But, there is no other path.

It is only when we encounter limits that the possibility for choosing and discovering ourselves at a deeper level is presented. The body is an excellent pseudo limit available to each of us for moving into this deeper place. The body can serve as a gateway. This is the truth the ascetic has always known and the awakening reality being discovered by athletes in every village and community of the planet today.

Throughout history ascetics have fasted, deprived themselves of sleep, inflicted great pain and suffering upon their bodies, stretched in every manner with Yoga contortions, and endured other physical hardships for the sake of finding a path to and sustaining a connection with the Great Ontological Deep (GOD).

In our time, it has been my observation that the official institutionalized representatives of the Great Ontological Deep are often overweight, out-of-shape, and comfortable. They are not hungry.

So who is it today that climbs out on the edge exploring and pushing the limits of human life and daily encountering the mysterious unknown of the Great Ontological Deep It is the athlete.

Across the globe and in every age group there are those solitary beings who daily and voluntarily explore the limits and learn the lessons provided by the classroom of the physical body. These pilgrims of the current age seek to discover and connect in blissful union with something called flow.

Flow is that state of being we experience when we become so engrossed in an activity that our thoughts, emotions, physical actions, and environment all merge to become one reality. In this state of being time seems to disappear and we enter a special zone of timelessness. Performing athletes seek this zone.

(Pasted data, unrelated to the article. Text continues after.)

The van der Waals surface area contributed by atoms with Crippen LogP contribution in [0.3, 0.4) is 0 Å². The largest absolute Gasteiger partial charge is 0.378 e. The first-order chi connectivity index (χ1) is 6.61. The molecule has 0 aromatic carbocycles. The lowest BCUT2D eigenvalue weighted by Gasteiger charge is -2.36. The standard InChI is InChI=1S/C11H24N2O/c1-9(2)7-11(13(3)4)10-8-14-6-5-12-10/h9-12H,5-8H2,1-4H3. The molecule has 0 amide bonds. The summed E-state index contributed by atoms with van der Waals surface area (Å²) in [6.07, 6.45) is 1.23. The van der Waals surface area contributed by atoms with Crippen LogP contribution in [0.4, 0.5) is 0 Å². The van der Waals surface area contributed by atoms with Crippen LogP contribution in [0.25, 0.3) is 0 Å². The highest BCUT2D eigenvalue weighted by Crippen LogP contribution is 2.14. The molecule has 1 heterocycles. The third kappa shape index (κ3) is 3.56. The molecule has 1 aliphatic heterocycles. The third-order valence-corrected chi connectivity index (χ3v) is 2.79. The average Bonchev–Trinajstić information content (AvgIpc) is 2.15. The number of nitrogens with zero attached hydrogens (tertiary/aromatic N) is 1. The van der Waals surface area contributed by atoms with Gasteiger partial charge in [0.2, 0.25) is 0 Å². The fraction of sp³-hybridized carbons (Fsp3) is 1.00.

Today institutionalized religion seems impotent to nurture this journey into a state of flow and connection with the Great Ontological Deep. However, this depth connection and personal experience happens daily and consistently on the track field, the volleyball court, in the swimming pool, running or cycling on the road, the tennis court, the gym, the weight room, and yes, still, upon the yoga mat.

The best moments usually occur when a persons body or mind is stretched to its limits in a voluntary effort to accomplish something difficult and worthwhile
. Optimal experience is thus something that we make happen.

Such experiences are not necessarily pleasant at the time they occur. ***

-Mihaly Csikszentmihalyi

My grandson, Christoph, celebrated his 1st birthday this week. Christoph is currently being indoctrinated by his parents and other adults as to various body parts with which he can identify: toe, ear, nose, mouth, feet, etc. He is beginning a journey by which he will inevitably come to identify himself as a me with his body. This is an important and necessary step on his journey into selfhood. However, if he does not continue the journey of identification of himself beyond the confines of a physical body, his depth journey will be stunted. The ascetic and the serious athlete (at any level) grasp this paradox. We use the body as a special gateway to move beyond the body.

Perhaps B.K.S. Iyengar the master Yoga teacher who recently died at age 96 said it best:

How can you know God if you dont know your big toe***

-B.K.S. Iyengar

So come on! Join Christoph and me on a journey beyond the body through the body.

The big toe is a worthy guide.

*Kazantzakis, Nikos, The Saviors of God: Spiritual Exercises. New York, NY: Simon and Schuster, Inc., 1960, p 68.

** Moriarity, Patrick, Daily Blog, September 1, 2014

*** Csikszentmihalyi, Mihaly, FLOW: The Psychology of Optimal Experience, Harper, New York, NY, 2008, p 3.

***** Iyengar, BKS, New York Times, Obituary, August 20, 2014